There's a growing sect of Joystiq writers who are walking away from E3 2009 with the same title constituting their Game of the Show. Surprisingly, it's not a big-budget blockbuster, or a groundbreaking advancement in storytelling, or a bold new method of how we interact with our video games. It's Scribblenauts, an unassuming DS puzzler with a massive lexicon, charming gameplay and, as far as we can tell, a large infusion of impossible technowizardry.
The premise of the game is simple -- you play as Maxwell, who must solve various puzzles to obtain Starites spread across 220 different levels. To execute the aforementioned solving, you write words to create objects in the world that your cartoonish hero can interact with. It's a simple concept that's bolstered by one astounding accomplishment from developer 5th Cell: Anything you can think of is in this game. (Yes, that. Yes, that too.)
There's no better way to relate how magical this game is than to simply present to you the challenges we were presented with, and the often circuitous methods we used to surmount them.
1. One level we played placed us in the desert with a thirsty, thirsty man. A cue appeared as we began the level: "Refresh him!" Of course, writing water would suffice -- but that's not very original, is it? My first time through, I managed to summon an oasis. It appeared, I dropped it into the ground, the man fell in, and the Starite appeared. At the end of the level, the game gave me a score based on how far I went over par (the target number of items you can beat the level with), and awarded me badges -- achievements for clever word usage.
Anything you can think of is in this game. (Yes, that. Yes, that too.)
Justin fed the man pomegranates until he fell victim to an overstuffed slumber. He created some lemonade, which the man then poured down his gullet -- level complete! Randy created a coffee shop. It appeared, the man ordered a cup o' joe at the carry-out window, drank it -- level complete!
2. Another level placed a pool of water with a shark inside between us and the Starite. While a few options may have allowed us to circumvent the shark-infested waters, we all decided to take him out. I tried dropping a sword on its head pointy-side down, but it bounced harmlessly off its thick hide. I then dropped a hair dryer into the water with more electrifying, fruitful results.
Chris attempted to drop dynamite into the water, though the splash extinguished the fuse. He then threw waterproof C Four into the water, effectively recreating the ending of Jaws. J.C. created a Kraken, which fought with and ultimately bested the shark.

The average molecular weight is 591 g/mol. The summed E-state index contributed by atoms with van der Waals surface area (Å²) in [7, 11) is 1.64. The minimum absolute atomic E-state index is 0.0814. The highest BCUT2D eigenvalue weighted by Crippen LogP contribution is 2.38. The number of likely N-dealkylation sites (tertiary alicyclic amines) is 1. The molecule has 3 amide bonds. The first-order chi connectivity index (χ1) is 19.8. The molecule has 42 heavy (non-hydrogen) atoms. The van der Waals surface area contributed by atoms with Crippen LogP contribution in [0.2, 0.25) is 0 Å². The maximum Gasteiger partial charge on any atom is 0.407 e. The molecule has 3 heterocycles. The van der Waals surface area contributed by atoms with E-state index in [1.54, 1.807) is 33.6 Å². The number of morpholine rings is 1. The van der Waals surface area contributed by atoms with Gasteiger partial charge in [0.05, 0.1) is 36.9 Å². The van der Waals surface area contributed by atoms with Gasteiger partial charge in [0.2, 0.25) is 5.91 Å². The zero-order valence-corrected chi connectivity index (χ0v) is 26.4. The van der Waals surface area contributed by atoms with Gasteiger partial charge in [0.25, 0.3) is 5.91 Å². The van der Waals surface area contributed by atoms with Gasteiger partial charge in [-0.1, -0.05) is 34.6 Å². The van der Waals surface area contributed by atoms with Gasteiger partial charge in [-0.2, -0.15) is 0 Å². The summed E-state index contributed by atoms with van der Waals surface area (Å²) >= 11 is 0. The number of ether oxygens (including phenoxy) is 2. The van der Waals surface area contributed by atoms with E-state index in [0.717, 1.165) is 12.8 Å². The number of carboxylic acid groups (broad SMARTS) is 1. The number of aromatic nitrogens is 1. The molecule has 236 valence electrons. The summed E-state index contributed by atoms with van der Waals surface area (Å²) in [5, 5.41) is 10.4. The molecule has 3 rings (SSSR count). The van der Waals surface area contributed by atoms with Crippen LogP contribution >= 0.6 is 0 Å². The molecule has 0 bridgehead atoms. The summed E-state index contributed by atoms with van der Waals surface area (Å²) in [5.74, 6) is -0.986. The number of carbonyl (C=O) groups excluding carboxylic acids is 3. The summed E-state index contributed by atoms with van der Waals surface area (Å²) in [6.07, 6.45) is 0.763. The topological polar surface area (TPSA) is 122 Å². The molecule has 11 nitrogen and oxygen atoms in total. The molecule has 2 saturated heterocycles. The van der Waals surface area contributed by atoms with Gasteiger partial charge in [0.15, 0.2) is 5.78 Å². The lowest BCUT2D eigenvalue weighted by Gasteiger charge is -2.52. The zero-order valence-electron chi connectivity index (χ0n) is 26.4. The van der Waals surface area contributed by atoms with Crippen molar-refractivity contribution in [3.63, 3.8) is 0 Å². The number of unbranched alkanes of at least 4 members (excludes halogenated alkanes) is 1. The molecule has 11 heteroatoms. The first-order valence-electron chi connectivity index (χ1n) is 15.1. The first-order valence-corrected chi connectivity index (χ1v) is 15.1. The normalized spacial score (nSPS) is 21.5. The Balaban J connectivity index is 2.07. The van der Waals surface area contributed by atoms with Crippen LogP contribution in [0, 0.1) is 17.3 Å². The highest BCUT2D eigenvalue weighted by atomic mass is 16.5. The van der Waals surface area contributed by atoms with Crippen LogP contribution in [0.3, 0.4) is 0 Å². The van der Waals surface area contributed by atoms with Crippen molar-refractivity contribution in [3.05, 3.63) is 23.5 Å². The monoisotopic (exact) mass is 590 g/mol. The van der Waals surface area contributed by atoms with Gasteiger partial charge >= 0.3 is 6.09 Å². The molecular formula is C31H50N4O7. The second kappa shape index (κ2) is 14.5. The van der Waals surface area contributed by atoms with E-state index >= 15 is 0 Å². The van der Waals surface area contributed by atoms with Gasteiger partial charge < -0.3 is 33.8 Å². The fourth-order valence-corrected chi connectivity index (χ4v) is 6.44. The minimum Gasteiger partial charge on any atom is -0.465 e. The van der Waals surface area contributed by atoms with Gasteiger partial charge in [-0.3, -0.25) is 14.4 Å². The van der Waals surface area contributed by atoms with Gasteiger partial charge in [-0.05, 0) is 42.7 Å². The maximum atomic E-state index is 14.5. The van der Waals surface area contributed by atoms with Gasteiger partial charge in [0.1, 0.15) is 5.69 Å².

Andrew created a teleporter in an attempt to instantly apparate to the Starite -- instead, it took him to a medieval world where he was besieged by shadowy assassins. He tried distracting them with candy -- really, Andrew? -- then created a fairly anachronistic nuke. The nuke didn't detonate, however, so andrew created a laser rifle to take out the assassins. One of his lasers grazed the aforementioned WMD, and blew up the entire level.
3. Ludwig was tasked with navigating through a zombie apocalypse to reach a helicopter with his brains in tact. He attempted to hold the undead off with a wall, but he couldn't get build it fast enough to hold off the horde. He whipped out a shotgun, but their numbers were too large to dispatch with a firearm.
Naturally, his next instinct was to craft a time machine, which took him into the prehistoric ages. Of course, he was surrounded by unfriendly dinos, so he made a robot dinosaur, which he then mounted and used to destroy his scaly adversaries.
Scribblenauts is going to be huge.
In all of these scenes, only a few items we tried to create didn't appear. The guys from 5th Cell explained that there are some limitations -- modifying a noun with an adjective won't usually work as intended -- brown happy dog, for instance, will probably just create a dog, though its color and mood may not be to your liking. Also, trademarked items are out, from "Nintendo DS" to "Bungee."
Still, the sheer number of items the game is capable of recognizing, and the development that went into determining how these objects interact with Maxwell and each other, is simply astonishing. We've never seen anything like it -- and based on the long line of E3 attendees that wrapped around the Warner Bros. booth with hopes of getting their hands on Scribblenauts before the expo's conclusion, we're guessing nobody else has either.
Scribblenauts is going to be huge.